Health officials are looking into whether vitamin E acetate is to blame for a rash of vaping-related illnesses. Officials have found the chemical in samples of marijuana products used by people sickened in different parts of the country.
In reporting on this story, The Washington Post turned to Bryn Mawr Professor of Chemistry Michelle Francl.
From the Post:
Vaping frequently involves heating a liquid that can contain nicotine, marijuana or other drugs and inhaling the vapor.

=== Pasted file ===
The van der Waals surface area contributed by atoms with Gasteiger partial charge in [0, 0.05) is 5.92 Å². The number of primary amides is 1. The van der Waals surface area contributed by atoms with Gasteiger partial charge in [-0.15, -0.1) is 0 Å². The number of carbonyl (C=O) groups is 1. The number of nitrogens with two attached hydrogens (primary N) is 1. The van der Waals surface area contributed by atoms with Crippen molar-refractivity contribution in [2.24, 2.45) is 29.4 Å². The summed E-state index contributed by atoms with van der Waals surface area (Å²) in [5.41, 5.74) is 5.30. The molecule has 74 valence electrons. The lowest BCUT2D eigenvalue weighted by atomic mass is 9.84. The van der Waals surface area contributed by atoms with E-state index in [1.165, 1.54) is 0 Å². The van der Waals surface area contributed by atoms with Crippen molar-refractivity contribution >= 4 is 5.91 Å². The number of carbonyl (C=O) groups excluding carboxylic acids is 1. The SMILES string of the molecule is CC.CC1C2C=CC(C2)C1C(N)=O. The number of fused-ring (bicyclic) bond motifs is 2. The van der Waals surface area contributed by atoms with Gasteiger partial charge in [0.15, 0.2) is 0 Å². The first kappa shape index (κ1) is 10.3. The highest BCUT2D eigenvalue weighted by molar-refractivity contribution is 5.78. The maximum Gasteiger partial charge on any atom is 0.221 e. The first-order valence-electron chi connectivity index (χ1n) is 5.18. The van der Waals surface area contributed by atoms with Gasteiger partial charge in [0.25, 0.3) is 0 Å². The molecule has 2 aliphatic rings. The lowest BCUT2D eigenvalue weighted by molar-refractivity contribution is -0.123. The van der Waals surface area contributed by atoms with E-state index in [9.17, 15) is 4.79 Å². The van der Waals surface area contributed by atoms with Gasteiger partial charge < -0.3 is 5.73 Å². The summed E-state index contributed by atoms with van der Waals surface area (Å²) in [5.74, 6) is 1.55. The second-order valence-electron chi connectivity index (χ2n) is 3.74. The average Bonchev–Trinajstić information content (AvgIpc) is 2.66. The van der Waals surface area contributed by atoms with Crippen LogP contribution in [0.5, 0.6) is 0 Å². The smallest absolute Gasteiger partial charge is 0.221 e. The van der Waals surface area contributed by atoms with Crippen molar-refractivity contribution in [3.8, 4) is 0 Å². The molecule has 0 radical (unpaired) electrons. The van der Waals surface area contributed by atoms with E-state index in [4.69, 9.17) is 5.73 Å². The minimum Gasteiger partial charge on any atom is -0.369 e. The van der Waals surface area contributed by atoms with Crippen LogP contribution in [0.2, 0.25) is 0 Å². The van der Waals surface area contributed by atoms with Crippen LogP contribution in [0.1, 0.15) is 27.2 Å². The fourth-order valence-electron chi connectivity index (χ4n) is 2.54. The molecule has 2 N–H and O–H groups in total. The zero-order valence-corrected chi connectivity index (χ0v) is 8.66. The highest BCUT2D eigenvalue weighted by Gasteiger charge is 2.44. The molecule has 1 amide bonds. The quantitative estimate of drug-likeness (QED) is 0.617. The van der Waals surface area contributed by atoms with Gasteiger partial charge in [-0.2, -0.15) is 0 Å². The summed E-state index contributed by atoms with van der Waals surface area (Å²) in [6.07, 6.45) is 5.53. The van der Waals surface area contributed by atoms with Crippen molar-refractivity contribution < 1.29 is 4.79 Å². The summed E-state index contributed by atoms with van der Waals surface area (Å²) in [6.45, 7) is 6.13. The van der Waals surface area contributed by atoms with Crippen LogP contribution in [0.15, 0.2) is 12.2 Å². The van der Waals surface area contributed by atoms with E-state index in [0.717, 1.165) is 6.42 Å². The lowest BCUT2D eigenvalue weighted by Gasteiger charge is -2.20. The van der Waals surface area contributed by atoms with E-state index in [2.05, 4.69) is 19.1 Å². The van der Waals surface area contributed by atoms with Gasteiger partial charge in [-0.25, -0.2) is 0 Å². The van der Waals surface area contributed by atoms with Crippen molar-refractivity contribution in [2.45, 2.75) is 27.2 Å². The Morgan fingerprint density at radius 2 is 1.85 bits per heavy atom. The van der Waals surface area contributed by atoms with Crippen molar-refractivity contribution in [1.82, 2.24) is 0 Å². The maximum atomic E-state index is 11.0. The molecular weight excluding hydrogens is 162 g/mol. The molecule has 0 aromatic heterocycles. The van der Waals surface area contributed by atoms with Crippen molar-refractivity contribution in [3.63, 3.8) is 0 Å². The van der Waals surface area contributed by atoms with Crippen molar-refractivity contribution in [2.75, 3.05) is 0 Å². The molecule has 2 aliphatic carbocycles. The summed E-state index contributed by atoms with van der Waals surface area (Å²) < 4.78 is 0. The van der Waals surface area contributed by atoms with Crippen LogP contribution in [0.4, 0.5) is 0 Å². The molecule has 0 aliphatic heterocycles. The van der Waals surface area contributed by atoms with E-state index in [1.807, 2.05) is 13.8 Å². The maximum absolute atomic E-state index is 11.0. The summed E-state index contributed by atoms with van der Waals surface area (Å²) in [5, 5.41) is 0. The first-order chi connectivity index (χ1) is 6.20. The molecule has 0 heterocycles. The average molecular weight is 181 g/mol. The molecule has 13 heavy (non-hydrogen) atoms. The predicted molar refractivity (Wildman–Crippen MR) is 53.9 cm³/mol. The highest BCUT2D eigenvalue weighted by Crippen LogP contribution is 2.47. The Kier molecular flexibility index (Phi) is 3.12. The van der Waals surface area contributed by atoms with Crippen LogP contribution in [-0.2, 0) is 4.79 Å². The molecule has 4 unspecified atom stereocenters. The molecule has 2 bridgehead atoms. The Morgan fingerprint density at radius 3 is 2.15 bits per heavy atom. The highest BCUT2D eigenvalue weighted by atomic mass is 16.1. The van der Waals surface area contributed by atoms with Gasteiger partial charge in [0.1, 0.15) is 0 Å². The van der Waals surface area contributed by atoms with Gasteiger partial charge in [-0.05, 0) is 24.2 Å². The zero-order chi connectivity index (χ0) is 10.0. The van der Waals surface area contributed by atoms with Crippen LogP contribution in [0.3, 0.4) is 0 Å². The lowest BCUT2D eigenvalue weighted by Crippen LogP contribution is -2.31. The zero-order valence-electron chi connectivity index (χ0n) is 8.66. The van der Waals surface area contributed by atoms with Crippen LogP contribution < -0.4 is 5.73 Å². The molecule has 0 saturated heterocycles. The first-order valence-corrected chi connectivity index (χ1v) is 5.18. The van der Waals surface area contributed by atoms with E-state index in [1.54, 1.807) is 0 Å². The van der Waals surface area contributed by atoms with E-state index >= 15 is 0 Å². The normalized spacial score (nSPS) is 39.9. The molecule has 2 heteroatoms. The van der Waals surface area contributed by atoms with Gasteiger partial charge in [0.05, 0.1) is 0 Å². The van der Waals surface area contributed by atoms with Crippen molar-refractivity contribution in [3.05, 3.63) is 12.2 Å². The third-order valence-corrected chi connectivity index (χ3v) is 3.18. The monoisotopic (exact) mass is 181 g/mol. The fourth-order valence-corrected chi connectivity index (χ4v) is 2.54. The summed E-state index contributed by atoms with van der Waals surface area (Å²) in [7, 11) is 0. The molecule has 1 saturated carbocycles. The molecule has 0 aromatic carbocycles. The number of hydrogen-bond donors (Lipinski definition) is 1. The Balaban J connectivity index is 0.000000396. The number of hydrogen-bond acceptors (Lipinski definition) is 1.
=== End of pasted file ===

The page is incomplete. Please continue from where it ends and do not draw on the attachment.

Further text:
Vitamin E acetate is basically grease, said Michelle Francl, a chemistry professor at Bryn Mawr College. Its molecular structure means that "you have to heat it up pretty hot" for it to vaporize. Its boiling point is 363 degrees Fahrenheit.
Once the oil is heated enough to vaporize, it can potentially decompose, and "now you're breathing in who-knows-what," Francl said.
When that vapor cools down in the lungs, it returns to its original state at that temperature and pressure, she said, which means "it has now coated the inside of your lungs with that oil," she said.
Washington Post subscribers can read the full article online.